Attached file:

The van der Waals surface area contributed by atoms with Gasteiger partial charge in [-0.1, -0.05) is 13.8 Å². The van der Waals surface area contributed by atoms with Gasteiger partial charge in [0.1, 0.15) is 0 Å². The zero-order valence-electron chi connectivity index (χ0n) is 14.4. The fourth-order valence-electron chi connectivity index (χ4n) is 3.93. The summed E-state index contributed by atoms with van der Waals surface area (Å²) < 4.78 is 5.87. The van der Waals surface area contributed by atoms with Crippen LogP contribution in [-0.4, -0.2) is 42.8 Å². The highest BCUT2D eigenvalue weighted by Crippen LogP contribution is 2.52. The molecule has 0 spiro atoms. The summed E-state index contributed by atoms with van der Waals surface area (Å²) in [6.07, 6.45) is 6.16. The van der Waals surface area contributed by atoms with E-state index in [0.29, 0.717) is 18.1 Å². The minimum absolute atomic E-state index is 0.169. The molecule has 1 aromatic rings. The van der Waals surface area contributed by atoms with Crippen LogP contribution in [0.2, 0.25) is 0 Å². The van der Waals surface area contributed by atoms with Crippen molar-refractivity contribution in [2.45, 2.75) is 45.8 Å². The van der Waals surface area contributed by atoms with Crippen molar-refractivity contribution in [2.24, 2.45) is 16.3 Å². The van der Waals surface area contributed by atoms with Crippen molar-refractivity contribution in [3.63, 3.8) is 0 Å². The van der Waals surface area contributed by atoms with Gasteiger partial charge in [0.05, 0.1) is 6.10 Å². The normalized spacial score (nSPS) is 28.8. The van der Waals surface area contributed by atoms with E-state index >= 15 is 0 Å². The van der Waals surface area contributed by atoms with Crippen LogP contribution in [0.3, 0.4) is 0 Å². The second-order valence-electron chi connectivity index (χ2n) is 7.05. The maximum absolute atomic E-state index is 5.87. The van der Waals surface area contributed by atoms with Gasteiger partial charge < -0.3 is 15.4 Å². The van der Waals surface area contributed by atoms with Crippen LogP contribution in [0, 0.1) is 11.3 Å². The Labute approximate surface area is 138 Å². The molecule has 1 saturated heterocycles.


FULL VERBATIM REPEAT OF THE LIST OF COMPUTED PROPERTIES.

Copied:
The van der Waals surface area contributed by atoms with Gasteiger partial charge in [-0.1, -0.05) is 13.8 Å². The van der Waals surface area contributed by atoms with Gasteiger partial charge in [0.1, 0.15) is 0 Å². The zero-order valence-electron chi connectivity index (χ0n) is 14.4. The fourth-order valence-electron chi connectivity index (χ4n) is 3.93. The summed E-state index contributed by atoms with van der Waals surface area (Å²) < 4.78 is 5.87. The van der Waals surface area contributed by atoms with Crippen LogP contribution in [-0.4, -0.2) is 42.8 Å². The highest BCUT2D eigenvalue weighted by Crippen LogP contribution is 2.52. The molecule has 0 spiro atoms. The summed E-state index contributed by atoms with van der Waals surface area (Å²) in [6.07, 6.45) is 6.16. The van der Waals surface area contributed by atoms with E-state index in [0.29, 0.717) is 18.1 Å². The minimum absolute atomic E-state index is 0.169. The molecule has 1 aromatic rings. The van der Waals surface area contributed by atoms with Crippen LogP contribution in [0.2, 0.25) is 0 Å². The van der Waals surface area contributed by atoms with Crippen molar-refractivity contribution in [2.45, 2.75) is 45.8 Å². The van der Waals surface area contributed by atoms with Crippen molar-refractivity contribution in [2.24, 2.45) is 16.3 Å². The van der Waals surface area contributed by atoms with Crippen molar-refractivity contribution in [3.63, 3.8) is 0 Å². The van der Waals surface area contributed by atoms with Gasteiger partial charge in [0.05, 0.1) is 6.10 Å². The normalized spacial score (nSPS) is 28.8. The van der Waals surface area contributed by atoms with E-state index >= 15 is 0 Å². The van der Waals surface area contributed by atoms with Crippen LogP contribution in [0.3, 0.4) is 0 Å². The second-order valence-electron chi connectivity index (χ2n) is 7.05. The maximum absolute atomic E-state index is 5.87. The van der Waals surface area contributed by atoms with Gasteiger partial charge < -0.3 is 15.4 Å². The van der Waals surface area contributed by atoms with Crippen LogP contribution in [0, 0.1) is 11.3 Å². The Labute approximate surface area is 138 Å². The molecule has 1 saturated heterocycles.